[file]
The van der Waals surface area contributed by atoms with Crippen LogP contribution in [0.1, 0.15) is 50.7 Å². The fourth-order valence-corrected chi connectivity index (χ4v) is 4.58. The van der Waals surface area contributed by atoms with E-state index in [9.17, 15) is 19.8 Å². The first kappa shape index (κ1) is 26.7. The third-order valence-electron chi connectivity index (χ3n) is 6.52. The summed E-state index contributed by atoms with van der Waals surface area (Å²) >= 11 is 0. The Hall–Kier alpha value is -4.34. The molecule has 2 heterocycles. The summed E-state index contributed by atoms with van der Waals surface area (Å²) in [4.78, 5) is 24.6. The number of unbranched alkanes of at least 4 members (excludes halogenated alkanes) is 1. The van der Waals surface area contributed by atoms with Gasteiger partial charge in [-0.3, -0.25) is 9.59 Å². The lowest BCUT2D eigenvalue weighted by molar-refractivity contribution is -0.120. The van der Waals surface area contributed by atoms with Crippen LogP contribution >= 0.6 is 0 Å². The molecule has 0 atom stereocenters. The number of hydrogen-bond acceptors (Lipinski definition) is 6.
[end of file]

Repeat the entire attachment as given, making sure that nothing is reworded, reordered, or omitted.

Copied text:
The van der Waals surface area contributed by atoms with Crippen LogP contribution in [0.1, 0.15) is 50.7 Å². The fourth-order valence-corrected chi connectivity index (χ4v) is 4.58. The van der Waals surface area contributed by atoms with E-state index in [9.17, 15) is 19.8 Å². The first kappa shape index (κ1) is 26.7. The third-order valence-electron chi connectivity index (χ3n) is 6.52. The summed E-state index contributed by atoms with van der Waals surface area (Å²) >= 11 is 0. The Hall–Kier alpha value is -4.34. The molecule has 2 heterocycles. The summed E-state index contributed by atoms with van der Waals surface area (Å²) in [4.78, 5) is 24.6. The number of unbranched alkanes of at least 4 members (excludes halogenated alkanes) is 1. The van der Waals surface area contributed by atoms with Gasteiger partial charge in [-0.3, -0.25) is 9.59 Å². The lowest BCUT2D eigenvalue weighted by molar-refractivity contribution is -0.120. The van der Waals surface area contributed by atoms with Crippen LogP contribution >= 0.6 is 0 Å². The molecule has 0 atom stereocenters. The number of hydrogen-bond acceptors (Lipinski definition) is 6.